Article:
Software Architectures Overview

The Workshop was presented in two parts. The first on June 6, 1994 before the state of the art survey presentations, and the second on June 7, 1994 before the Affiliates' presentations. Together, these two presentations by Dr. Boehm defined the context and objectives of the workshop.

In the June 6 presentation, the future of the software marketplace was given as the context in which to understatnd the importance of software architectures. Dr. Boehm projected a future in which the marketplace of software practitioners had evolved into three hierarchical groups: a small group creating infrastructure technologies, a larger group using infrastructures to generate and integrate sytems, and a much larger group doing 'user' programming with systems and applications as their building blocks. In such a future, software architectures would be the key to promoting and applying reuse, reengineering, applications generation, and applications composition. Producing an architecture would become the key milestone within the software lifecycle, as the architecture would provide the basis for effective product line management.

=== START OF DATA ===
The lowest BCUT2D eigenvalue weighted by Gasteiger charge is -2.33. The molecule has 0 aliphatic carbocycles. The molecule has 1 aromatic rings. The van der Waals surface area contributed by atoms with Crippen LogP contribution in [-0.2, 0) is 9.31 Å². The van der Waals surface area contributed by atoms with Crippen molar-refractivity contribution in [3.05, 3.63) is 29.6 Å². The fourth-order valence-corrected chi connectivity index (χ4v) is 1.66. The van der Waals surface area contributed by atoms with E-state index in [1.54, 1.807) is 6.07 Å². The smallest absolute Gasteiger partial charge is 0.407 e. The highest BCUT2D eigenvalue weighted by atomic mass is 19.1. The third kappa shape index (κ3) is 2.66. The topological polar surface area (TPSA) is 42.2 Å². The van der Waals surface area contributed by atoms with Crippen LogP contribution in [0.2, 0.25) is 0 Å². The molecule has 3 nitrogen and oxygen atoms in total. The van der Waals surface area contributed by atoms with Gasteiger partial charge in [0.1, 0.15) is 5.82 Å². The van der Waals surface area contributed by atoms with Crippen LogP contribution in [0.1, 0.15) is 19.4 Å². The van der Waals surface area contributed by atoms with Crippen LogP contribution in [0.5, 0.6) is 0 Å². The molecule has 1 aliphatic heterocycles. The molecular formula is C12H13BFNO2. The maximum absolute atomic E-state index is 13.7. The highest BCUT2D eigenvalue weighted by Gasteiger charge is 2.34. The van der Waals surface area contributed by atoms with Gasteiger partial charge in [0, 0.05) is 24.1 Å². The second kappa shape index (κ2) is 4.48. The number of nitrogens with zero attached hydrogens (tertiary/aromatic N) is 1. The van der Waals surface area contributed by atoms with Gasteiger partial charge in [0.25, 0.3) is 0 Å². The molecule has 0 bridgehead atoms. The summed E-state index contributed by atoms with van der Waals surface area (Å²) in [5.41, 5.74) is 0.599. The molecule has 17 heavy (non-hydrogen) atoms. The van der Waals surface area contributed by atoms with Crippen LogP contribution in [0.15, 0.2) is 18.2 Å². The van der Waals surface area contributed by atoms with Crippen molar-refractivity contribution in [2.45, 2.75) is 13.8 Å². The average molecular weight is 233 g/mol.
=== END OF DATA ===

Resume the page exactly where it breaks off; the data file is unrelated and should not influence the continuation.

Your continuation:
In the June 7 presentation, an overview of the workshop was presented including its objectives. The first objective of the workshop was to discuss and evaluate new directions in software architecture research. The second objective was to provide guidelines for USC-CSE research as well as Affiliate's activities. The last objective was to stimulate the collaboration between the Affiliates and USC-CSE in the software architecture area. The main architecture issue raised was that software architecture choices are generally driven by non-functional or attribute requirements, e.g. performance, reliability, security, cost, portability, scalability. Also, architectural solutions tend to be discontinuous functions of the values of these attributes. Technology is needed for reasoning about these architectural attributes.

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